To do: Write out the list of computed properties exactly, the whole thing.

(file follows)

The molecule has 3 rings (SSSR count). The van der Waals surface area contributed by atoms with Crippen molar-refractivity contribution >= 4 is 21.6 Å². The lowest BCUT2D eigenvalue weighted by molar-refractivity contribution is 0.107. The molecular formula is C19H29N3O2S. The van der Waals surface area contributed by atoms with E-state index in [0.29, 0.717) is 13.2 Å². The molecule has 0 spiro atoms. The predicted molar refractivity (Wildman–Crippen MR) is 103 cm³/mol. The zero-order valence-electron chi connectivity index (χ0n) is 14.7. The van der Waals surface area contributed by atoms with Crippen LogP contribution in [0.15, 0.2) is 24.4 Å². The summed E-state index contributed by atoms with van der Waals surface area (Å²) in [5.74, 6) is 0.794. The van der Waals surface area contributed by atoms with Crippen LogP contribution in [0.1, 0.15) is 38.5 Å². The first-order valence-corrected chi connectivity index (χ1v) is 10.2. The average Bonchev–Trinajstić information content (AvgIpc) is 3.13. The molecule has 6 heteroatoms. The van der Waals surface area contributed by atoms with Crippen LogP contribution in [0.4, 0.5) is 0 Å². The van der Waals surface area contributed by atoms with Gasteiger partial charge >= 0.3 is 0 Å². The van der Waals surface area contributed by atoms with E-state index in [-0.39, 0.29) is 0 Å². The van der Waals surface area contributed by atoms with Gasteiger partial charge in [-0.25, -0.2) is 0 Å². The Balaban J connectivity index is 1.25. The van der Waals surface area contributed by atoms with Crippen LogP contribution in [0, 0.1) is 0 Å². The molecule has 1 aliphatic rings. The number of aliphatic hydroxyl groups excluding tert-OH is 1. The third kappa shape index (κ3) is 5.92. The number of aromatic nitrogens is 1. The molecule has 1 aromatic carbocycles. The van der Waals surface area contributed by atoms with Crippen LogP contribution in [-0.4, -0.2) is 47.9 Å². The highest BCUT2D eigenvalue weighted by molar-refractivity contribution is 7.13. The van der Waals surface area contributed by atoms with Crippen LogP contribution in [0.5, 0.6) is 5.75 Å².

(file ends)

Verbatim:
The molecule has 3 rings (SSSR count). The van der Waals surface area contributed by atoms with Crippen molar-refractivity contribution >= 4 is 21.6 Å². The lowest BCUT2D eigenvalue weighted by molar-refractivity contribution is 0.107. The molecular formula is C19H29N3O2S. The van der Waals surface area contributed by atoms with E-state index in [0.29, 0.717) is 13.2 Å². The molecule has 0 spiro atoms. The predicted molar refractivity (Wildman–Crippen MR) is 103 cm³/mol. The zero-order valence-electron chi connectivity index (χ0n) is 14.7. The van der Waals surface area contributed by atoms with Crippen LogP contribution in [0.15, 0.2) is 24.4 Å². The summed E-state index contributed by atoms with van der Waals surface area (Å²) in [5.74, 6) is 0.794. The van der Waals surface area contributed by atoms with Crippen LogP contribution in [0.1, 0.15) is 38.5 Å². The first-order valence-corrected chi connectivity index (χ1v) is 10.2. The average Bonchev–Trinajstić information content (AvgIpc) is 3.13. The molecule has 6 heteroatoms. The van der Waals surface area contributed by atoms with Crippen LogP contribution in [0.4, 0.5) is 0 Å². The van der Waals surface area contributed by atoms with Gasteiger partial charge >= 0.3 is 0 Å². The van der Waals surface area contributed by atoms with E-state index in [-0.39, 0.29) is 0 Å². The van der Waals surface area contributed by atoms with Gasteiger partial charge in [-0.25, -0.2) is 0 Å². The Balaban J connectivity index is 1.25. The van der Waals surface area contributed by atoms with Crippen LogP contribution in [0, 0.1) is 0 Å². The molecule has 1 aliphatic rings. The number of aliphatic hydroxyl groups excluding tert-OH is 1. The third kappa shape index (κ3) is 5.92. The number of aromatic nitrogens is 1. The molecule has 1 aromatic carbocycles. The van der Waals surface area contributed by atoms with Crippen LogP contribution in [-0.4, -0.2) is 47.9 Å². The highest BCUT2D eigenvalue weighted by molar-refractivity contribution is 7.13. The van der Waals surface area contributed by atoms with Crippen LogP contribution in [0.5, 0.6) is 5.75 Å².